All seven miles of Oahu's Ka Iwi coast are now protected from development

All seven miles of Oahu's Ka Iwi coast are now protected from development
Updated: Apr. 6, 2017 at 6:05 PM HST
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HONOLULU (HawaiiNewsNow) - It has taken decades, but advocates for saving the Ka Iwi Coast from development celebrated victory Thursday.

The last two parcels of the seven-mile coastline have been turned over to the community and will remain preserved.

Over the years, there have been proposals by developers to transform the area into resorts, luxury subdivisions, even vacation cabins.

"It would be just another Waikiki or Ko Olina, but we've preserved it so it's not going to be. We got out and we did phone banks. We did walking. We did everything we could possibly do to get people interested," said Betty Daly, an east Oahu resident who has been fighting to protect the Ka Iwi Coast since the 1980s.

The latest land deal -- which covers 182 acres -- cost about $4 million and was made possible by a partnership between government and community.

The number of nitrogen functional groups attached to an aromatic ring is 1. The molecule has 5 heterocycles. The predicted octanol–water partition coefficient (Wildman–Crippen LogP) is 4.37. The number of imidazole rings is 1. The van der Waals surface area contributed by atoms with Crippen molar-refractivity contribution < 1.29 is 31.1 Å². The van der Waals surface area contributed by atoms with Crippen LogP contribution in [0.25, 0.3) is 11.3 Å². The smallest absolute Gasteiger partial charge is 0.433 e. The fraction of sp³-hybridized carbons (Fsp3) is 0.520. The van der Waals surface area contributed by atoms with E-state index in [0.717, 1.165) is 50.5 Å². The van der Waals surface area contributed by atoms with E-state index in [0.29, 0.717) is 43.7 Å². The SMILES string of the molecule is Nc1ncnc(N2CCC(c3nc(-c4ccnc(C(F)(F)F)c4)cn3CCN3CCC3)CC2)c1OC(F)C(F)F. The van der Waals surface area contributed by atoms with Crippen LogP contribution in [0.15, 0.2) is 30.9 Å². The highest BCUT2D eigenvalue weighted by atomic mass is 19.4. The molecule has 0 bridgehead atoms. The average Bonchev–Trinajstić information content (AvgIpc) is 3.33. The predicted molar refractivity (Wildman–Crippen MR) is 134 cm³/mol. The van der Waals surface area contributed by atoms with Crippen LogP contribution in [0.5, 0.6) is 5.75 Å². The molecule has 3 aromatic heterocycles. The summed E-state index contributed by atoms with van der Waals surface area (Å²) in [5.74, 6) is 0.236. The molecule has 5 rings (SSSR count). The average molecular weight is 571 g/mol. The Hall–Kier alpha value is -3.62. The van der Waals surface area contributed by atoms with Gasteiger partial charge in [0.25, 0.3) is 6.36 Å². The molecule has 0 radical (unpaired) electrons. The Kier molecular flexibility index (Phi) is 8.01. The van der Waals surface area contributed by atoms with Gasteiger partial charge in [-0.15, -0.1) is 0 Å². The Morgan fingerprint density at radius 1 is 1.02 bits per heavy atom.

The City contributed $2.5 million and the State kicked over $1 million. Meanwhile, the grassroots campaign raised more than $600,000 from individual donors in less than four months.

"Some of that money had to be used over the last year for carrying the loan, so I would like to be able to go back and let the community know just how much money we have left so that we can continue the good work," said Elizabeth Reilly, president of Livable Hawaii Kai Hui.

Now that the entire Ka Iwi coastline has been secured, community members say the important work can begin. Livable Hawaii Kai Hui, a non-profit group, is the designated landowner of the latest two parcels and will be responsible for taking care of the land going forward.

Members say they'll begin studying the land to develop a conservation plan, as well as the best way to provide public access to beaches and hiking trails in the area.

"When we take a look at the cultural and natural resources, we'll see what type of native fauna is already there and what can we do to help it. We are not able to move mountains, but we can certainly save them," said Reilly.

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